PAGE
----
AgBioResearch Grant Writing Workshop Continues to Receive Rave Reviews
MAES Grant Writing Workshop, attended by 134 people and representing over 60 departments across the university, continues to receive positive review.
February 8, 2010
"Best continuing education session I have attended in five years!"
"Bravo! Please come back!"
"Attending this seminar, I am now able to identify problems in a grant that I never could have without such a lecture."
"It saved me a lot of time, as I am on the verge of putting together a National Institutes of Health application as a principal investigator."
Very engaging and enthusiastic speaker. Excellent use of common examples to illustrate concepts."
These were just a few of the enthusiastic evaluations of the third MAES Preawards Office-sponsored "Write Winning Grants" workshop on Jan. 6. The workshop -- attended by 134 people representing more than 60 departments across the university -- featured presenter David Morrison of Grant Writers? Seminars and Workshops, who addressed both the practical and conceptual aspects of successful proposal writing.
"Dr. Morrison is an outstanding presenter," said John Baker, MAES associate director. "He talked about some of the nuanced things that professors need to consider when writing grants but don?t always think about, as well as grant-writing basics. Though the seminar is extremely valuable for new faculty members, senior faculty members that have participated find it very useful."
Morrison, who received a doctorate in molecular biology and biophysics from Yale and served as associate director of research at the University of Kansas Medical Cancer Center and director of medical research at St. Luke?s Hospital in Kansas City, is a member of multiple national review panels and advisory groups and has a long history of writing successful grant proposals. He discussed how to write proposals aimed at reviewers and how to identify the most appropriate granting agency. Workshop attendees had the option of purchasing workbooks devoted to the grant subtleties of specific federal agencies, such as the U.S. Department of Agriculture or the National Institutes of Health.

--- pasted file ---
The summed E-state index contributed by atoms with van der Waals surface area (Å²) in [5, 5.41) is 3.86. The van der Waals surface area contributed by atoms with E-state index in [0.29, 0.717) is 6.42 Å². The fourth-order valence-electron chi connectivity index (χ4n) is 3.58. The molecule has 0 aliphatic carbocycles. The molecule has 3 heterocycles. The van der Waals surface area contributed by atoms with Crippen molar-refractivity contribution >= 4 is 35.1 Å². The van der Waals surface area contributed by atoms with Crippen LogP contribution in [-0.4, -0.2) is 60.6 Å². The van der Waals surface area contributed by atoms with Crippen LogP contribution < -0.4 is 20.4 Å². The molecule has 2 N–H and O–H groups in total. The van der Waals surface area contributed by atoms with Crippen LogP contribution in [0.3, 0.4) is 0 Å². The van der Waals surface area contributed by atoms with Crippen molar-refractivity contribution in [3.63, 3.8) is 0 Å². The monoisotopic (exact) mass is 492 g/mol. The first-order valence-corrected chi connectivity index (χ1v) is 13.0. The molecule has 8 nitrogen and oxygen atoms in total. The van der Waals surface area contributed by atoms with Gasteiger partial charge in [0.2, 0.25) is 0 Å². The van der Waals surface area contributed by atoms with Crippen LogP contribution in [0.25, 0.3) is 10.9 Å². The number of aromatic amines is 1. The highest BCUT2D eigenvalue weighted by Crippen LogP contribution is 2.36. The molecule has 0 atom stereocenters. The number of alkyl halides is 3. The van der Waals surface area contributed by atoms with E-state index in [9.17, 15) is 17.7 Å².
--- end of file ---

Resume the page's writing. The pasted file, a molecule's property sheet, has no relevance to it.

First-time and novice grant writers weren?t the only participants who found value in the workshop.
"I've had some success in writing grants," said Stephen Gasteyer, MAES sociology researcher, "but I found Dr. Morrison's emphasis on how to construct the opening page of an application from the title all the way through those first sets of paragraphs to be very helpful. Knowing how to put together an effective opening page can really draw in the reviewers so they can immediately see the importance of what you are trying to do."
"Although I am an experienced grant writer and teach grant writing, the program had a lot of very useful concepts and advice that reinforced some of my own ideas," said Nigel Paneth, university distinguished professor of epidemiology and pediatrics. "For example, the concept of precisely where in the innovation cycle your best position is rang very true to me, because you can be a little too innovative and you can be insufficiently innovative; hitting the innovation 'sweet spot' is key. I?ll definitely be incorporating some of these ideas into my teaching."
The next seminar is scheduled for Jan. 6, 2011. For more information, contact Candace Ebbinghaus at firstname.lastname@example.org or 517-355-0123, ext. 112.